This was a difficult project to manage in terms of time and organisation. It was run at a time of year when staff and students are exceptionally busy and it was trialled for the first time, without the opportunity to iron out any mistakes or difficulties.

 

The sample population was small and results from questionnaires and focus groups represent only a proportion of an already small group.

 

However, there are some positive outcomes:

 

All students who had persistently missed deadlines met at least one deadline for this project and there was an improvement in rating of 2.86 (57%) on average hand-in rates. For all students, the average hand-in rate before interventions was assessed at 3.23, reflecting a student population generally poor at handing in work. After interventions, the hand-in rate for this project was assessed at 1.88, an improvement of 1.35 (a rise of 42%). There was a higher increase in the population of students who persistently missed deadlines. Although none of these students met all deadlines for the project, they did meet most.

 

There was an increase in the number of students who met the deadline and there was a general increase in the number of students who met the pass criteria for this assignment on first submission.

 

Given that this was a difficult project requiring new skills that students had to practice themselves in a short space of time, this reflects a positive impact.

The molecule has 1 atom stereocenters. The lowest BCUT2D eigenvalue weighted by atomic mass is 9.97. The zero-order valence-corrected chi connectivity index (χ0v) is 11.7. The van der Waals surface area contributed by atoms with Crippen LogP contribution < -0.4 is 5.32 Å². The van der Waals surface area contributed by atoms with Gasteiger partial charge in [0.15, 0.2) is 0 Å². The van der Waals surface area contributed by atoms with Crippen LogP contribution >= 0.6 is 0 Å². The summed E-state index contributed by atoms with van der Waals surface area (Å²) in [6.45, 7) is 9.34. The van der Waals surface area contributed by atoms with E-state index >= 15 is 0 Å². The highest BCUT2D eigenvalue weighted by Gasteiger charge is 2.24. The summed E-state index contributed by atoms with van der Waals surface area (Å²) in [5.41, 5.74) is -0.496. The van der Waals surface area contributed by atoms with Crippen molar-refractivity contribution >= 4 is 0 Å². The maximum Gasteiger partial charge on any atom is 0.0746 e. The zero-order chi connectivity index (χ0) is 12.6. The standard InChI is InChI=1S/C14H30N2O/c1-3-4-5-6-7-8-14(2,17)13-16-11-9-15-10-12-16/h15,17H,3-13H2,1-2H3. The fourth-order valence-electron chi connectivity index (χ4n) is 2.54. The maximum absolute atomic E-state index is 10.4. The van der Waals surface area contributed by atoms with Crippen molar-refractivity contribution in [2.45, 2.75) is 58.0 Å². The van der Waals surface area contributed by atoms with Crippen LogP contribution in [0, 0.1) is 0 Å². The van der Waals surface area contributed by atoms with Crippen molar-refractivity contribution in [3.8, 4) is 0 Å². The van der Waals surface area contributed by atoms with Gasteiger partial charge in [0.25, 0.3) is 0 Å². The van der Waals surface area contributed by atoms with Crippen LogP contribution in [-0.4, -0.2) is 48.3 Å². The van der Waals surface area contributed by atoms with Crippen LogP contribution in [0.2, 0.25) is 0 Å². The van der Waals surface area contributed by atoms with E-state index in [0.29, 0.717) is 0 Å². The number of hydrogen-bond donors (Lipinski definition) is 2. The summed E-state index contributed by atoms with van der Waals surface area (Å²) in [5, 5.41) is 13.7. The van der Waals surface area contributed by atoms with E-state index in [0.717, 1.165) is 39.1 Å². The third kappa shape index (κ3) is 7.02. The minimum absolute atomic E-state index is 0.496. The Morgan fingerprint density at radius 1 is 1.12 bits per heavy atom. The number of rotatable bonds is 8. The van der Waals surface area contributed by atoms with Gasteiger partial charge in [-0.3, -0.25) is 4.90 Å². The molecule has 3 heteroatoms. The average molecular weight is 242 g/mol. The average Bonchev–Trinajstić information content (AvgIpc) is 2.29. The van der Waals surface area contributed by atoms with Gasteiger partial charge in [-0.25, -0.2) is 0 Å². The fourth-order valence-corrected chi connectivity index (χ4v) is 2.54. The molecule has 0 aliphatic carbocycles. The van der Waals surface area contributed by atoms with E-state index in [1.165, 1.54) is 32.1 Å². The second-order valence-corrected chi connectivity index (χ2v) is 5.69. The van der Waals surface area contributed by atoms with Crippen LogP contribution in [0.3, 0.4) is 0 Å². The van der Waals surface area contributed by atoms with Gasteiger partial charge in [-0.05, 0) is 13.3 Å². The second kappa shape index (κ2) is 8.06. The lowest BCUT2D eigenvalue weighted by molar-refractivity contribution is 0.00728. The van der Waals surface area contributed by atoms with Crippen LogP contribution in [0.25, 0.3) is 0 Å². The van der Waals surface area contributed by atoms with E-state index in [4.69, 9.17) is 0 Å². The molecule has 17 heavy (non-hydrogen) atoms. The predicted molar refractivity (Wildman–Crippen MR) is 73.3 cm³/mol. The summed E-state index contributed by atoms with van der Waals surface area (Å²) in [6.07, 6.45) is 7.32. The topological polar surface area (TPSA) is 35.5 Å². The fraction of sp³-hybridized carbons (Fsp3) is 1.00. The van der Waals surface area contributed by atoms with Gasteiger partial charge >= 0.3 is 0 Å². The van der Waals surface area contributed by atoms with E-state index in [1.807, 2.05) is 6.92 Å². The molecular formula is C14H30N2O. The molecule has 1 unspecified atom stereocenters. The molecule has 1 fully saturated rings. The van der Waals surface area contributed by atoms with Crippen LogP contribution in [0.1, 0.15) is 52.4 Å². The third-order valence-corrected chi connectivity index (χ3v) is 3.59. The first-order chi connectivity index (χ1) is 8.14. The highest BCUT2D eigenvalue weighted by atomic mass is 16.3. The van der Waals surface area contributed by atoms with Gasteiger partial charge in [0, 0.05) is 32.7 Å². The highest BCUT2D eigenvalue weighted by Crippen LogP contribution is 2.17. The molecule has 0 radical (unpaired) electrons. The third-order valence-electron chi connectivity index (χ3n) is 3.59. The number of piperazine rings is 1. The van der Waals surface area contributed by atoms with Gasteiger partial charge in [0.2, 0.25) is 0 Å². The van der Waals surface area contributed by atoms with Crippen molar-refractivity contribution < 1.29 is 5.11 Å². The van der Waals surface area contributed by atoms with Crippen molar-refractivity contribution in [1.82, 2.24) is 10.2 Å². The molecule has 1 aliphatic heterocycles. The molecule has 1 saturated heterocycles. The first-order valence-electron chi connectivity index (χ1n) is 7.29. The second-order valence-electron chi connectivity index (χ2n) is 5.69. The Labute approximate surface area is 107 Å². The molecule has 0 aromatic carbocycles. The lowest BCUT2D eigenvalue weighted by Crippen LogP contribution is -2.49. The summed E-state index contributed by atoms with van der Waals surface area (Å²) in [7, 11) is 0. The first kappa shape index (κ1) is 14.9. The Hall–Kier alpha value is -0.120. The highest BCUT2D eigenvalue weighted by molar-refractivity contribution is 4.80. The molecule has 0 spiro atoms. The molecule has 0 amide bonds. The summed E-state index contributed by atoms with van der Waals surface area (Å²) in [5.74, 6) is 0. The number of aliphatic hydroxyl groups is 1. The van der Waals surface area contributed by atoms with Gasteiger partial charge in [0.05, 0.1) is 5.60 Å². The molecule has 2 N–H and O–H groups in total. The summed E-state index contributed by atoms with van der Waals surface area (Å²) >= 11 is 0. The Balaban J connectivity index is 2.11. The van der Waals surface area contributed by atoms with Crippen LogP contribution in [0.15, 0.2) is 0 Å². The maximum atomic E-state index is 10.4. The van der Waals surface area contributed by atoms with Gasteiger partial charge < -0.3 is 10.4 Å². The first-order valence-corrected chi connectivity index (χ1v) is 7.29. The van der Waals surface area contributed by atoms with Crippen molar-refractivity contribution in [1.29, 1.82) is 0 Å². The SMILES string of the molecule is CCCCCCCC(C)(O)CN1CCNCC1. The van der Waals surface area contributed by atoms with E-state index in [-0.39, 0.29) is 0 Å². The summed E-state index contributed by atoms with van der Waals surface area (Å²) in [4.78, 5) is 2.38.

At the same time, those students who already consistently met deadlines also did so for this project, again despite the difficulty of the task.

 

At least 70% of students valued the style of the assessment, in terms of the involvement of people from industry and the real client, feeling that it helped them to achieve work of a quality that was higher than they otherwise would have been able to achieve.

 

In fact the number was around 80%. Students had given positive feedback throughout the project and the standard of work and effort has been good.

 

A project such as this, where people from industry are brought in to lead sessions, where some learning takes place away from college in an environment more like the real work place, and where there is a real client willing to meet with students, to discuss requirements and to give feedback on outcomes, is difficult and time consuming to organise, needs resources and funding and needs a bank of people willing to take part. I am very grateful to Ahmed, James and Peter who all contributed their time to help the students to achieve some good results.

 

There is evidence that students value the input of people from the industry directly relevant to their learning. Having these people available and willing to help allowed students to achieve a good level of work using skills that are not easy to acquire and that their tutors donít necessarily have is valued. Having tips and inside information about the industry is valued by students. Students often prefer to do practical rather than written tasks, especially those who have achieved less in the academic system. This is often cited as a reason why students applied to come to college in the first place. Finding ways to involve people from industry in the delivery of learning on IT/computing/digital media courses would be a valuable step forward in making the learning more real, more interesting and more motivational for students. This is then very likely to result in, not only better success rates, but better and more relevant skills being demonstrated by students as they enter the workplace.